Conservatives Propose to Divide New York State

ALBANY, N.Y. — Tension between upstate and downstate has been brewing for decades, and the blatant liberalism of Democrat Gov. Andrew Cuomo is throwing fuel on the fire.

Some New York conservatives are proposing to cut up the state into upstate and downstate largely self-governing

The November 2014 elections showed how strong feelings can run even in a normally blue state such as New York. Here, the more conservative upstate region overwhelmingly voted for Republican-Conservative Rob Astorino for governor. But upstate was trumped mostly by the strongly liberal and densely populated New York City and downstate counties. Cuomo was re-elected governor for a second term.

A number of disappointed conservatives reportedly flocked to help push a proposal that would divide New York into upstate and downstate autonomous regions while retaining a token state government — New Amsterdam and New York respectively.

The project John Bergener, who leads the New Amsterdam project, said currently the New Amsterdam project volunteers are encouraging local and state legislators to support the move, but, failing that, the people of the state have a right to vote in 2017 for a constitutional convention. Bergener is co-coordinator of the Capital Region chapter of the Upstate Conservative Coalition, which launched the website

Among the disputed issues, are gun rights (the widely unpopular SAFE Act), the state economy and regulations, Common Core, Cuomo’s fracking moratorium, school choice, abortion and LGBT issues. See the recent story: NY Gov Boycotts North Carolina Over Anti-LGBT Law.

Many upstate residents are upset over the recent refusal by Cuomo to lift a 6-year-old de facto moratorium on hydraulic fracturing for oil and gas. The industry is booming in neighboring Pennsylvania but been blocked in an upstate region, which is struggling from the loss of manufacturing jobs.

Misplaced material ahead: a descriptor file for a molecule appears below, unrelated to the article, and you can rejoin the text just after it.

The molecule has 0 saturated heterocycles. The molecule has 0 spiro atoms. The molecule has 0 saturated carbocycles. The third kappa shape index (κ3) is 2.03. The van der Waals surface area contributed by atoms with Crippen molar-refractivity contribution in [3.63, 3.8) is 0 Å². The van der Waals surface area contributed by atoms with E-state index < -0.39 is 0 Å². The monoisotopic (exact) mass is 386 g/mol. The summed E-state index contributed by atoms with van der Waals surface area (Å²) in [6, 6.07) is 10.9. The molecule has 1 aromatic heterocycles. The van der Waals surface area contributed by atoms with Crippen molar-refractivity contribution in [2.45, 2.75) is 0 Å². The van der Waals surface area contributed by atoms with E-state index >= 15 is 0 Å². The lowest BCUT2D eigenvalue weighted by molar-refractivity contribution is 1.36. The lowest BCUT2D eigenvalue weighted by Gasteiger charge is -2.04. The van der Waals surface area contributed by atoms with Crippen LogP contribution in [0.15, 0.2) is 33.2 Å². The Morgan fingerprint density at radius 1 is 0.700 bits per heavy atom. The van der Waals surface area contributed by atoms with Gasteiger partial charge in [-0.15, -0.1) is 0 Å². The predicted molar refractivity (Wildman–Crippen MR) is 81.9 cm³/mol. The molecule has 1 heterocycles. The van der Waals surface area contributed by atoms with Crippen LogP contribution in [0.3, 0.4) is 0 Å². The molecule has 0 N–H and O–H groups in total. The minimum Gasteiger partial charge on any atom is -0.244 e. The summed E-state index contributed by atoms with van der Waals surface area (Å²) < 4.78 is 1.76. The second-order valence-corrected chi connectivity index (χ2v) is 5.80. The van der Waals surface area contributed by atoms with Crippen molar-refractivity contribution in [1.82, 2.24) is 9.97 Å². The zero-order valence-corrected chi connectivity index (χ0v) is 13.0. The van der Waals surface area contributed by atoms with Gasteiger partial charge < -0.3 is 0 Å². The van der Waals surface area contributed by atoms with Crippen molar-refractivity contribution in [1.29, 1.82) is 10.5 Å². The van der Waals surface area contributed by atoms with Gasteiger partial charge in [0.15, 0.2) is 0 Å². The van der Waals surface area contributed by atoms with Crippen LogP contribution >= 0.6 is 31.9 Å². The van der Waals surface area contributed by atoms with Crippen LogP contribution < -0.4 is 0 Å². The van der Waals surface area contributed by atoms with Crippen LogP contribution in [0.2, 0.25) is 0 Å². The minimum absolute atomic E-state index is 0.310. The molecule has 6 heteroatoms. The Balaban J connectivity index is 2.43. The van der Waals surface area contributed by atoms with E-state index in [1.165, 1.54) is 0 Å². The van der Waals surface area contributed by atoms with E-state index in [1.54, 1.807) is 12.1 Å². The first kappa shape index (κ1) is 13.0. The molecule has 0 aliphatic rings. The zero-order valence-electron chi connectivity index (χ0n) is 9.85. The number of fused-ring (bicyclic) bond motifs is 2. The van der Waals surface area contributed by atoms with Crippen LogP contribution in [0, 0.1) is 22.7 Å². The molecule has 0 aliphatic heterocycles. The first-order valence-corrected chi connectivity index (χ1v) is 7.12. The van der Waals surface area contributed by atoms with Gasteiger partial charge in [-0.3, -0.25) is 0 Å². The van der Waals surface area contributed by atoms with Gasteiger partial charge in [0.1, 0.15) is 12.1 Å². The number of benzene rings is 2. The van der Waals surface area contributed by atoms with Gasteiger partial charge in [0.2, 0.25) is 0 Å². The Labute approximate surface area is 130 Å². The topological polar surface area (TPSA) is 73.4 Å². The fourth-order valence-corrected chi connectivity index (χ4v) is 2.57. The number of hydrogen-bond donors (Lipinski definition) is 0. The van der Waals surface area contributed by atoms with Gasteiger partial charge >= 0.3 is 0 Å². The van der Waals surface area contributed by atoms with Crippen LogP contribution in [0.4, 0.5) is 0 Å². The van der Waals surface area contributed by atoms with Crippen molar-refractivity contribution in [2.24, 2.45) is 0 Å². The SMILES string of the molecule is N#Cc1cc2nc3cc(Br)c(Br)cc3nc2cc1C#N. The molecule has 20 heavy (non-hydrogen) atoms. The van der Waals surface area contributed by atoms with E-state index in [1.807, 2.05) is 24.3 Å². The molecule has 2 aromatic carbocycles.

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The Cuomo administration is waiting until next year for the results of a state health study, but Bergener told the Washington Times recently that those in the Southern Tier and other areas that would benefit from oil and gas drilling suspect a political motivation.

“The theory is that our current governor doesn’t want upstate to grow because then you’d get more Republicans,” Bergener said.

Upstate conservatives also were steamed over the governor’s Jan. 17 declaration that pro-lifers have no place in the state of New York.

The rationale of the New Amsterdam project is that upstate, which constitutes most of the state, is generally conservative with moderate liberalism mixed in and consists of small- to medium-size communities in rural and suburban settings. Downstate, which, in the plan, includes New York City in a total of nine counties, is much more liberal. So New Amsterdam would include all counties except New York, Westchester, Suffolk, Bronx, Kings, Queens, Richmond, Nassau and Rockland.

In a nutshell, the plans involves a token state government limited to a 3 percent sales tax with an executive, legislature and judiciary and such agencies and laws that would apply statewide. Each autonomous region would have the same three-part structure as the state and agencies that would deal with three-fourth of the laws. Regional legislators also would be in the state legislature.

Adoption of the plan requires amending the state constitution either by the state legislature passing the amendment twice, with an election of legislators in between, and putting it before the voters in 2017, or the people voting for a constitutional convention in 2017, as they are entitled to do by law.

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Bergener said the two-regions proposal would be much easier than splitting New York into two states, which would require an act of Congress.

“The main rationale is economics because upstate is being killed” by high taxation, overregulation, unfunded mandates, bureaucracy and duplication, Bergener said. That includes regulations which apply to one region but not to the other, or are outdated.

“What we are trying to do is to give more power to the people at the local level,” he said.

Upstate is less prosperous and populous than the NYC region. About 7 million of the state’s 19 million residents would be in the proposed New Amsterdam.

“It’s an unusual idea,” Bergener told the Times. “I’ve searched and I can’t find anyone else who’s tried this before. So we’re the first.”